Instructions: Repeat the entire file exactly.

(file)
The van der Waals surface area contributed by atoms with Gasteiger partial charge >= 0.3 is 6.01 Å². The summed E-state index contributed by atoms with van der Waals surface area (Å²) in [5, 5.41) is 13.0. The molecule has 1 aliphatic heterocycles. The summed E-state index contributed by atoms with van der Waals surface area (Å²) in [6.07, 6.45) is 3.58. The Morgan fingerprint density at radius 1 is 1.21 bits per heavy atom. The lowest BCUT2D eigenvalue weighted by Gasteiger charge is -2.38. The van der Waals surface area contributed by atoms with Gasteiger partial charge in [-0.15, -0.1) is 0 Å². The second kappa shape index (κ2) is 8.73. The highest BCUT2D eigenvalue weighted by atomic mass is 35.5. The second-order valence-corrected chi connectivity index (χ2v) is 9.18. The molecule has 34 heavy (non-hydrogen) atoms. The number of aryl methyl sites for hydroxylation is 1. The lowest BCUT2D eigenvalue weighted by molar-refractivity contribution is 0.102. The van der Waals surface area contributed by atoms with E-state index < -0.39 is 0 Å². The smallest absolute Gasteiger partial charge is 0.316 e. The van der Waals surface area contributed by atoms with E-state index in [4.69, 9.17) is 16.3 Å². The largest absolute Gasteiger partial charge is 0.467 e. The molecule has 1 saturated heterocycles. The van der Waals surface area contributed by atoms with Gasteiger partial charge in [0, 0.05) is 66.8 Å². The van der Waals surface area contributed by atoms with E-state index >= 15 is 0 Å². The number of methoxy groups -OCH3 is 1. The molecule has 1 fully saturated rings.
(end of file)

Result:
The van der Waals surface area contributed by atoms with Gasteiger partial charge >= 0.3 is 6.01 Å². The summed E-state index contributed by atoms with van der Waals surface area (Å²) in [5, 5.41) is 13.0. The molecule has 1 aliphatic heterocycles. The summed E-state index contributed by atoms with van der Waals surface area (Å²) in [6.07, 6.45) is 3.58. The Morgan fingerprint density at radius 1 is 1.21 bits per heavy atom. The lowest BCUT2D eigenvalue weighted by Gasteiger charge is -2.38. The van der Waals surface area contributed by atoms with Gasteiger partial charge in [-0.15, -0.1) is 0 Å². The second kappa shape index (κ2) is 8.73. The highest BCUT2D eigenvalue weighted by atomic mass is 35.5. The second-order valence-corrected chi connectivity index (χ2v) is 9.18. The molecule has 34 heavy (non-hydrogen) atoms. The number of aryl methyl sites for hydroxylation is 1. The lowest BCUT2D eigenvalue weighted by molar-refractivity contribution is 0.102. The van der Waals surface area contributed by atoms with E-state index < -0.39 is 0 Å². The smallest absolute Gasteiger partial charge is 0.316 e. The van der Waals surface area contributed by atoms with E-state index in [4.69, 9.17) is 16.3 Å². The largest absolute Gasteiger partial charge is 0.467 e. The molecule has 1 saturated heterocycles. The van der Waals surface area contributed by atoms with Gasteiger partial charge in [0, 0.05) is 66.8 Å². The van der Waals surface area contributed by atoms with E-state index >= 15 is 0 Å². The number of methoxy groups -OCH3 is 1. The molecule has 1 fully saturated rings.